There are some rights which are necessary to lead a life. Some of the rights which are enshrined in the Constitution and are also recognized by the State are known as Fundamental Rights.
The provisions of Fundamental Rights, Directive Principles of State Policy and Fundamental Duties are under the Part III, Part IV and Part IV-A of the Constitution respectively. These are considered as vital elements of the Constitution and they are developed by the Constituent Assembly of India between 1947 and 1949.
Fundamental Rights are those rights which are granted to the citizens of India for their protection and welfare etc. by the Constitution. These provisions apply irrespective of caste, gender, sex, race, religion, place of birth etc. They are also called as basic human rights for the citizens. Fundamental Rights are enforceable by the High Courts and Supreme Court under Article 226 and Article 32 respectively, subject to specific restrictions. They focus on interest of personality.
Directive Principles are the guidelines provided by the Constitution for framing the laws by the government. These are not such provisions like Fundamental Rights which are enforceable by courts. While framing and passing the laws by the State, these principles work as fundamental guidelines for governance of the State. In other words, DPSP are the directions given to the State to guide the establishment of economic and social democracy. The Directive Principles focuses on the welfare of the society.
The Fundamental Duties are the moral responsibilities of all the citizens which help in promoting the spirit of patriotism and also the unity of India. As like as Directive Principles they are also not enforceable by the courts, it concerns about individuals and the nation. Initially there were 10 Fundamental Duties but after 86th Amendment in 2002, one other duty was added that ‘every parent or guardian must provide appropriate opportunities of education to his child between the ages of 6 to 16 years’. Currently, there are 11 Fundamental Duties.
The Directive Principles have been used to uphold the Constitutional validity of Legislation when the conflict arises with the Fundamental Rights. Article 31-C was added by the 25th Amendment in 1971 to provide the supremacy to the Directive Principles in the form of Article 31-C. The insertion of this article was to give effect to the Directive Principles in Article 39-B and Article 39-C over Fundamental Rights conferred by Articles 14, 19 and 31.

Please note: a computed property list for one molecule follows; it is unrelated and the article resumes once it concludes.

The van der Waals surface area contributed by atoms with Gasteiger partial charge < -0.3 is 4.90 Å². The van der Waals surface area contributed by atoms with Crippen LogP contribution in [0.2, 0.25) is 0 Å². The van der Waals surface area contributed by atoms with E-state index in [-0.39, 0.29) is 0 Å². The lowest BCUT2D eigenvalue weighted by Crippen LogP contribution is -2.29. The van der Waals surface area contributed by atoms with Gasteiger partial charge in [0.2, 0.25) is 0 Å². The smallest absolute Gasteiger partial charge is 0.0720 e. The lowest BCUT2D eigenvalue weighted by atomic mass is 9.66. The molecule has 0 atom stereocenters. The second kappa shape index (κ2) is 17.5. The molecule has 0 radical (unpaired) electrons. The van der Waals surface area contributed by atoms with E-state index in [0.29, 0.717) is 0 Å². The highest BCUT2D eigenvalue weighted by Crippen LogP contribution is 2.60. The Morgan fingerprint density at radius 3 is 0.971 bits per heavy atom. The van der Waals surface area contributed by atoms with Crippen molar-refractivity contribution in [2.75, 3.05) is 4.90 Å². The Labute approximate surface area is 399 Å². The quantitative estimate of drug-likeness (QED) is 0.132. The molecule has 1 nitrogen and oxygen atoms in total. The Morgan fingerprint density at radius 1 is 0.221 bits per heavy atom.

In the case of Golak Nath v. State of Punjab 1The SC has said that Fundamental rights cannot be diluted, diminished or taken away and then in response to it by bringing the Amendment Act and inserted Article 31-C in Part III of the Constitution. If any law is framed with effect to DPSP and if it violates Article 14, 19 and 21 then the law should not declare as void merely on this ground.
The application of this article was to be extended to all the DPSP by the 42nd Amendment, 1970, but the Supreme Court struck down the extension as void on the ground that it violated the basic structure of the Constitution in Minerva Mill case 2. The Fundamental Rights and Directive Principles have also been used together in forming the basis of Legislation for the welfare of the citizens.
In the very leading Kesavananda Bharati case, 3 The Supreme Court has held that Parliament can amend any part but without basic structure. The clause 2 of Article 31-C has been declared unconstitutional and void as it was against the basic structure. But the clause 1 has been declared valid. The Parliament has brought the 42nd Amendment Act and extends the scope of provisions of Article 31-C. After the Judgement, the Supreme Court has adopted the view that the Fundamental Rights and Directive Principles are complementary to each other and they are supplementing the other’s role with the aim of establishing the welfare state by the social means.
Thus the Court restored Article 31-C to its original state as inserted by 25th Amendment in 1971. It follows that the Directive Principles of Article 39-B and Article 39-Cshall have the supremacy on fundamental rights conferred by Article 14 and 19.
In State of Kerala v. N. M. Thomas 4, the SC said that the Fundamental Rights and DPSP should be built in such a way to be with each and every possible effort should be taken by the courts to solve the dispute between them.